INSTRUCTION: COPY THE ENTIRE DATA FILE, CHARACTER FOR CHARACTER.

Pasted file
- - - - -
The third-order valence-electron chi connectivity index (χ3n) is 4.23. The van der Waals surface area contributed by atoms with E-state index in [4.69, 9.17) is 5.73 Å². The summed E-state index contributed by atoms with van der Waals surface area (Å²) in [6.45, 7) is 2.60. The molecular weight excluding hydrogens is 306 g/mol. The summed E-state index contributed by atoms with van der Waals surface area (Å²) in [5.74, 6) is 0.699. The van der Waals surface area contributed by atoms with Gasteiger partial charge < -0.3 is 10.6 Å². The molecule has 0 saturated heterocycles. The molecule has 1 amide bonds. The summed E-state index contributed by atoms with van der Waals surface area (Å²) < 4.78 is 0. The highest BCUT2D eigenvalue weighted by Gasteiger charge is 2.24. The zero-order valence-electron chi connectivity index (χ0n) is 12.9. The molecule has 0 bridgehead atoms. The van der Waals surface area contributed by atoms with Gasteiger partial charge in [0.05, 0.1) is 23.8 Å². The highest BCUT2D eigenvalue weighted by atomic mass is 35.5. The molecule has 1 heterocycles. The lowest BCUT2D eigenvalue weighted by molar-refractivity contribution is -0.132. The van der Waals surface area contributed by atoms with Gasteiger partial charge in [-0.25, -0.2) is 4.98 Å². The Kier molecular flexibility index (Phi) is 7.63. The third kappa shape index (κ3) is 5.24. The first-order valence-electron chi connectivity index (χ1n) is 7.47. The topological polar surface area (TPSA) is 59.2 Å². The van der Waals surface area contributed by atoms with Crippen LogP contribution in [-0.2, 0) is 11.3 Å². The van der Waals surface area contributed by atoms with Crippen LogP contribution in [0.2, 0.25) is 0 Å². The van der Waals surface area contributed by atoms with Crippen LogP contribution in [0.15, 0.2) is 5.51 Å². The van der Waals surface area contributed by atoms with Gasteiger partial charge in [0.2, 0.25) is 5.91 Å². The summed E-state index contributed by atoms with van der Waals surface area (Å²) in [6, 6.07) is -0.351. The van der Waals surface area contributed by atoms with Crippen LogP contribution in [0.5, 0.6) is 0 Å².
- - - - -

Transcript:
The third-order valence-electron chi connectivity index (χ3n) is 4.23. The van der Waals surface area contributed by atoms with E-state index in [4.69, 9.17) is 5.73 Å². The summed E-state index contributed by atoms with van der Waals surface area (Å²) in [6.45, 7) is 2.60. The molecular weight excluding hydrogens is 306 g/mol. The summed E-state index contributed by atoms with van der Waals surface area (Å²) in [5.74, 6) is 0.699. The van der Waals surface area contributed by atoms with Gasteiger partial charge < -0.3 is 10.6 Å². The molecule has 0 saturated heterocycles. The molecule has 1 amide bonds. The summed E-state index contributed by atoms with van der Waals surface area (Å²) < 4.78 is 0. The highest BCUT2D eigenvalue weighted by Gasteiger charge is 2.24. The zero-order valence-electron chi connectivity index (χ0n) is 12.9. The molecule has 0 bridgehead atoms. The van der Waals surface area contributed by atoms with Gasteiger partial charge in [0.05, 0.1) is 23.8 Å². The highest BCUT2D eigenvalue weighted by atomic mass is 35.5. The molecule has 1 heterocycles. The lowest BCUT2D eigenvalue weighted by molar-refractivity contribution is -0.132. The van der Waals surface area contributed by atoms with Gasteiger partial charge in [-0.25, -0.2) is 4.98 Å². The Kier molecular flexibility index (Phi) is 7.63. The third kappa shape index (κ3) is 5.24. The first-order valence-electron chi connectivity index (χ1n) is 7.47. The topological polar surface area (TPSA) is 59.2 Å². The van der Waals surface area contributed by atoms with Crippen LogP contribution in [-0.2, 0) is 11.3 Å². The van der Waals surface area contributed by atoms with Crippen LogP contribution in [0.2, 0.25) is 0 Å². The van der Waals surface area contributed by atoms with Crippen LogP contribution in [0.15, 0.2) is 5.51 Å². The van der Waals surface area contributed by atoms with Gasteiger partial charge in [0.2, 0.25) is 5.91 Å². The summed E-state index contributed by atoms with van der Waals surface area (Å²) in [6, 6.07) is -0.351. The van der Waals surface area contributed by atoms with Crippen LogP contribution in [0.5, 0.6) is 0 Å².